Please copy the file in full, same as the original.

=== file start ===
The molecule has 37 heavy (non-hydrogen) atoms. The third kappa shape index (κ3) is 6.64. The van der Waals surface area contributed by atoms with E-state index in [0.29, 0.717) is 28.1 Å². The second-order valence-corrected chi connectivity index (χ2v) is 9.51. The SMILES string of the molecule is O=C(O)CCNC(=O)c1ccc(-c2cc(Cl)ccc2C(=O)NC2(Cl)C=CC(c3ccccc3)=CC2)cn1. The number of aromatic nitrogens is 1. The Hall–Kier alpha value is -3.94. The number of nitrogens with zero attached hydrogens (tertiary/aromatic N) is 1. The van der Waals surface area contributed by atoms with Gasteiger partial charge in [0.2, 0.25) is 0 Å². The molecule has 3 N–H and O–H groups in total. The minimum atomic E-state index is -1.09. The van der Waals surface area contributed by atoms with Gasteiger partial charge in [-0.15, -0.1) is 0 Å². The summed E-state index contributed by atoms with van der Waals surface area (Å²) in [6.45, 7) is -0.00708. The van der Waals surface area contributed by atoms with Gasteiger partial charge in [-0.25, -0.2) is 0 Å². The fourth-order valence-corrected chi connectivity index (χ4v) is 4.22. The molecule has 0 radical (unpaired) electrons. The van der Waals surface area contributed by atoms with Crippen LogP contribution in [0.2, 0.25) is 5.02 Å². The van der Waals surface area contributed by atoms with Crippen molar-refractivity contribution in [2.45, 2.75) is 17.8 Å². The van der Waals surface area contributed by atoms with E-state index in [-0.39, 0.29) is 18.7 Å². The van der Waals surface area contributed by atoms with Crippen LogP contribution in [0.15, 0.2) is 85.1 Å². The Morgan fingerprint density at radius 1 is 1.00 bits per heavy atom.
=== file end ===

The molecule has 37 heavy (non-hydrogen) atoms. The third kappa shape index (κ3) is 6.64. The van der Waals surface area contributed by atoms with E-state index in [0.29, 0.717) is 28.1 Å². The second-order valence-corrected chi connectivity index (χ2v) is 9.51. The SMILES string of the molecule is O=C(O)CCNC(=O)c1ccc(-c2cc(Cl)ccc2C(=O)NC2(Cl)C=CC(c3ccccc3)=CC2)cn1. The number of aromatic nitrogens is 1. The Hall–Kier alpha value is -3.94. The number of nitrogens with zero attached hydrogens (tertiary/aromatic N) is 1. The van der Waals surface area contributed by atoms with Gasteiger partial charge in [0.2, 0.25) is 0 Å². The molecule has 3 N–H and O–H groups in total. The minimum atomic E-state index is -1.09. The van der Waals surface area contributed by atoms with Gasteiger partial charge in [-0.15, -0.1) is 0 Å². The summed E-state index contributed by atoms with van der Waals surface area (Å²) in [6.45, 7) is -0.00708. The van der Waals surface area contributed by atoms with Gasteiger partial charge in [-0.25, -0.2) is 0 Å². The fourth-order valence-corrected chi connectivity index (χ4v) is 4.22. The molecule has 0 radical (unpaired) electrons. The van der Waals surface area contributed by atoms with Crippen LogP contribution in [0.2, 0.25) is 5.02 Å². The van der Waals surface area contributed by atoms with Crippen molar-refractivity contribution in [2.45, 2.75) is 17.8 Å². The van der Waals surface area contributed by atoms with E-state index in [-0.39, 0.29) is 18.7 Å². The van der Waals surface area contributed by atoms with Crippen LogP contribution in [0.15, 0.2) is 85.1 Å². The Morgan fingerprint density at radius 1 is 1.00 bits per heavy atom.